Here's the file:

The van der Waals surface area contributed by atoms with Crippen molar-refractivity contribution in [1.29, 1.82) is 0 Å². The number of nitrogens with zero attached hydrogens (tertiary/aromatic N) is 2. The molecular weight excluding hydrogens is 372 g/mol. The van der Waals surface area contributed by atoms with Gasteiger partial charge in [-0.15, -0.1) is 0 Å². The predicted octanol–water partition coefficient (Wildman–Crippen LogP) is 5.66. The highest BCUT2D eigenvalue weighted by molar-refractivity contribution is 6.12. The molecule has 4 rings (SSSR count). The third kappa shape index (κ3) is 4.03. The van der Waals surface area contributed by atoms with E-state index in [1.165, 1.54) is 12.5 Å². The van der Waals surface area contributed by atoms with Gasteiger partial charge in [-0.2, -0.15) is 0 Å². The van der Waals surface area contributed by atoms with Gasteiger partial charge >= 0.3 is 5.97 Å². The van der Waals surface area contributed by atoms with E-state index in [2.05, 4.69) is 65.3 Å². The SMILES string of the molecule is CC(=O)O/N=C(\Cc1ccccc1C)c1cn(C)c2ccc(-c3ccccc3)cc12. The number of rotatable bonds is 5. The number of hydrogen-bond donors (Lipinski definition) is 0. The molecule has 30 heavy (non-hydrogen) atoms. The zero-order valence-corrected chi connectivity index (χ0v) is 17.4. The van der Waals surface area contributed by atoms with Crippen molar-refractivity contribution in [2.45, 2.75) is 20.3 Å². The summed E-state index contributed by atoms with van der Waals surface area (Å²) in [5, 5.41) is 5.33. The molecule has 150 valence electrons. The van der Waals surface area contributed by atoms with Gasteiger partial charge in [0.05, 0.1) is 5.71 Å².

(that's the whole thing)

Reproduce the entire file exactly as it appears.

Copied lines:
The van der Waals surface area contributed by atoms with Crippen molar-refractivity contribution in [1.29, 1.82) is 0 Å². The number of nitrogens with zero attached hydrogens (tertiary/aromatic N) is 2. The molecular weight excluding hydrogens is 372 g/mol. The van der Waals surface area contributed by atoms with Gasteiger partial charge in [-0.15, -0.1) is 0 Å². The predicted octanol–water partition coefficient (Wildman–Crippen LogP) is 5.66. The highest BCUT2D eigenvalue weighted by molar-refractivity contribution is 6.12. The molecule has 4 rings (SSSR count). The third kappa shape index (κ3) is 4.03. The van der Waals surface area contributed by atoms with E-state index in [1.165, 1.54) is 12.5 Å². The van der Waals surface area contributed by atoms with Gasteiger partial charge in [-0.2, -0.15) is 0 Å². The van der Waals surface area contributed by atoms with Gasteiger partial charge >= 0.3 is 5.97 Å². The van der Waals surface area contributed by atoms with E-state index in [2.05, 4.69) is 65.3 Å². The SMILES string of the molecule is CC(=O)O/N=C(\Cc1ccccc1C)c1cn(C)c2ccc(-c3ccccc3)cc12. The number of rotatable bonds is 5. The number of hydrogen-bond donors (Lipinski definition) is 0. The molecule has 30 heavy (non-hydrogen) atoms. The zero-order valence-corrected chi connectivity index (χ0v) is 17.4. The van der Waals surface area contributed by atoms with Crippen molar-refractivity contribution in [2.45, 2.75) is 20.3 Å². The summed E-state index contributed by atoms with van der Waals surface area (Å²) in [5, 5.41) is 5.33. The molecule has 150 valence electrons. The van der Waals surface area contributed by atoms with Gasteiger partial charge in [0.05, 0.1) is 5.71 Å².